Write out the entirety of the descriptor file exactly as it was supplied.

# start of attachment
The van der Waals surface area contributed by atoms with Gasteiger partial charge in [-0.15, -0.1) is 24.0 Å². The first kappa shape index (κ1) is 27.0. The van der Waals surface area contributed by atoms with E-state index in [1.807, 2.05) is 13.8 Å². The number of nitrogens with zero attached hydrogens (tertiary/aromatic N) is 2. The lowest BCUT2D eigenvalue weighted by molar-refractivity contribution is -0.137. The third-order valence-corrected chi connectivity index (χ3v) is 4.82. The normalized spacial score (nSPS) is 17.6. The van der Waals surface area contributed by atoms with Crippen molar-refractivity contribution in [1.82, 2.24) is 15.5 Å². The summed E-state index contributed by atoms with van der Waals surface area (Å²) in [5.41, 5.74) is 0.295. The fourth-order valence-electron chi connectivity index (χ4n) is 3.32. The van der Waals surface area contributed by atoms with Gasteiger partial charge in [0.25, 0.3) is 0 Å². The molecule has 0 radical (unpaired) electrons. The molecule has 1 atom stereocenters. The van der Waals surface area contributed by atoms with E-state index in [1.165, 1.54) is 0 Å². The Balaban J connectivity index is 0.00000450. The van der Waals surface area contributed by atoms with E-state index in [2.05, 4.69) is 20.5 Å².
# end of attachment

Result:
The van der Waals surface area contributed by atoms with Gasteiger partial charge in [-0.15, -0.1) is 24.0 Å². The first kappa shape index (κ1) is 27.0. The van der Waals surface area contributed by atoms with E-state index in [1.807, 2.05) is 13.8 Å². The number of nitrogens with zero attached hydrogens (tertiary/aromatic N) is 2. The lowest BCUT2D eigenvalue weighted by molar-refractivity contribution is -0.137. The third-order valence-corrected chi connectivity index (χ3v) is 4.82. The normalized spacial score (nSPS) is 17.6. The van der Waals surface area contributed by atoms with Crippen molar-refractivity contribution in [1.82, 2.24) is 15.5 Å². The summed E-state index contributed by atoms with van der Waals surface area (Å²) in [5.41, 5.74) is 0.295. The fourth-order valence-electron chi connectivity index (χ4n) is 3.32. The van der Waals surface area contributed by atoms with Gasteiger partial charge in [0.25, 0.3) is 0 Å². The molecule has 0 radical (unpaired) electrons. The molecule has 1 atom stereocenters. The van der Waals surface area contributed by atoms with E-state index in [1.165, 1.54) is 0 Å². The Balaban J connectivity index is 0.00000450. The van der Waals surface area contributed by atoms with E-state index in [2.05, 4.69) is 20.5 Å².